I can’t do these things. I haven’t owned a horse in years, and dislike borrowing strange horses to ride. My neighbor would consider my visit to what is now his land an intrusion, though he wouldn’t say so, even if I met him in the pasture. He’d ask politely how I am doing, and how much rain we got, and we’d both observe how good the cows are looking.

Would he understand what I’m doing over there? Maybe. Probably.

 Horses Over East 1984 - small copy for blog

Light

10:25 p.m. with full moon, slightly lopsided. I’m collapsed in a cool breeze after a hot bath. Chorus frogs sing on the dam below the house. Straight up are stars. I avoid looking to the north to the glow of Hermosa’s streetlights. To the west, the neighbors’ glaring yard lights announce their presence. Someone recently broke into several garages and houses under those lights when the families were away. No one would have known about their houses without the lights to guide them. But I don’t want to think those negative thoughts now. I look east and south into blessed darkness where I own enough land to keep lights away. At least for now.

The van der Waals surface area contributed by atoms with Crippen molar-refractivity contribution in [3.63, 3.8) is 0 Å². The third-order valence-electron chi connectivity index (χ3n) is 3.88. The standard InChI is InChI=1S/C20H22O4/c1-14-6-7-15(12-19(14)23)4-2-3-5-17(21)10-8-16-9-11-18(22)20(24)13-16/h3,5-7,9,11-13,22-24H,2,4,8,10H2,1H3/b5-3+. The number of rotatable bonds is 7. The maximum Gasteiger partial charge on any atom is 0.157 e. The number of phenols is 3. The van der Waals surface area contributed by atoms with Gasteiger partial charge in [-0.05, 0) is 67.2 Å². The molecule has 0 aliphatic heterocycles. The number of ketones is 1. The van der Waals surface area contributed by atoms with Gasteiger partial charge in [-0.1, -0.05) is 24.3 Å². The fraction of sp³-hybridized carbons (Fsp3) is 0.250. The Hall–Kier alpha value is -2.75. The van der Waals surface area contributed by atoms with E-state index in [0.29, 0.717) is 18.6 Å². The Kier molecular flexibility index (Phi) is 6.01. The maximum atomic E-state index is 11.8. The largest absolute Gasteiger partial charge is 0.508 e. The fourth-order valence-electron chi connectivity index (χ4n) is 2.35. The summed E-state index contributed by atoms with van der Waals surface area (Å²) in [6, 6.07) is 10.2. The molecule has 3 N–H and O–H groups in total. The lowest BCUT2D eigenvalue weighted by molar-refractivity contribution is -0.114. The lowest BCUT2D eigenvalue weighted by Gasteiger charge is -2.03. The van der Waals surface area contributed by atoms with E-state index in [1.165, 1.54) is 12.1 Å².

A bird chirps as though half asleep. Maybe the robins under the deck sense my presence and are nervous. Cars speed past on the highway like blind beetles. Do their drivers have any idea what is out here?

Moonrise 2017--10-3 - small copy for blog 

Sunrise

I go to the greenhouse to check the mouse traps, hoping to capture the rodents who have been eating the sage and thyme and basil that are just emerging from the pampered soil.